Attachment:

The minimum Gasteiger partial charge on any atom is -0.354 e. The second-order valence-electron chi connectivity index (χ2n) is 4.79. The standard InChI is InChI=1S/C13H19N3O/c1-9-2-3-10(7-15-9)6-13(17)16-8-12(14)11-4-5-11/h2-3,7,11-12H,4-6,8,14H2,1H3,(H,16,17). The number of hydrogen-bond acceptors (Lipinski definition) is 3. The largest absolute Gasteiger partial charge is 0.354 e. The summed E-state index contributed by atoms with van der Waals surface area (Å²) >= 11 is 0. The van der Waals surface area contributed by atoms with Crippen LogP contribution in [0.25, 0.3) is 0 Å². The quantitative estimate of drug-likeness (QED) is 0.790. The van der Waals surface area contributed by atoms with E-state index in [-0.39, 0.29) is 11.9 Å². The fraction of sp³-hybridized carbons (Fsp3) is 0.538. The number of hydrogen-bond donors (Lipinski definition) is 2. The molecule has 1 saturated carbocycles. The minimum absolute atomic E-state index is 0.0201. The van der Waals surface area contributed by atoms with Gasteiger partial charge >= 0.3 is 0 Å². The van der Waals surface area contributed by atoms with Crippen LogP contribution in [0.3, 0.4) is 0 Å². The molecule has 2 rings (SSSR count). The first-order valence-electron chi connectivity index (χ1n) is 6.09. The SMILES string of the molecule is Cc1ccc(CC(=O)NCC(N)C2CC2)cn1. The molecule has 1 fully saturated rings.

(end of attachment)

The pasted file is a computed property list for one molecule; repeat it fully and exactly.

The minimum Gasteiger partial charge on any atom is -0.354 e. The second-order valence-electron chi connectivity index (χ2n) is 4.79. The standard InChI is InChI=1S/C13H19N3O/c1-9-2-3-10(7-15-9)6-13(17)16-8-12(14)11-4-5-11/h2-3,7,11-12H,4-6,8,14H2,1H3,(H,16,17). The number of hydrogen-bond acceptors (Lipinski definition) is 3. The largest absolute Gasteiger partial charge is 0.354 e. The summed E-state index contributed by atoms with van der Waals surface area (Å²) >= 11 is 0. The van der Waals surface area contributed by atoms with Crippen LogP contribution in [0.25, 0.3) is 0 Å². The quantitative estimate of drug-likeness (QED) is 0.790. The van der Waals surface area contributed by atoms with E-state index in [-0.39, 0.29) is 11.9 Å². The fraction of sp³-hybridized carbons (Fsp3) is 0.538. The number of hydrogen-bond donors (Lipinski definition) is 2. The molecule has 1 saturated carbocycles. The minimum absolute atomic E-state index is 0.0201. The van der Waals surface area contributed by atoms with Gasteiger partial charge >= 0.3 is 0 Å². The van der Waals surface area contributed by atoms with Crippen LogP contribution in [0.3, 0.4) is 0 Å². The molecule has 2 rings (SSSR count). The first-order valence-electron chi connectivity index (χ1n) is 6.09. The SMILES string of the molecule is Cc1ccc(CC(=O)NCC(N)C2CC2)cn1. The molecule has 1 fully saturated rings.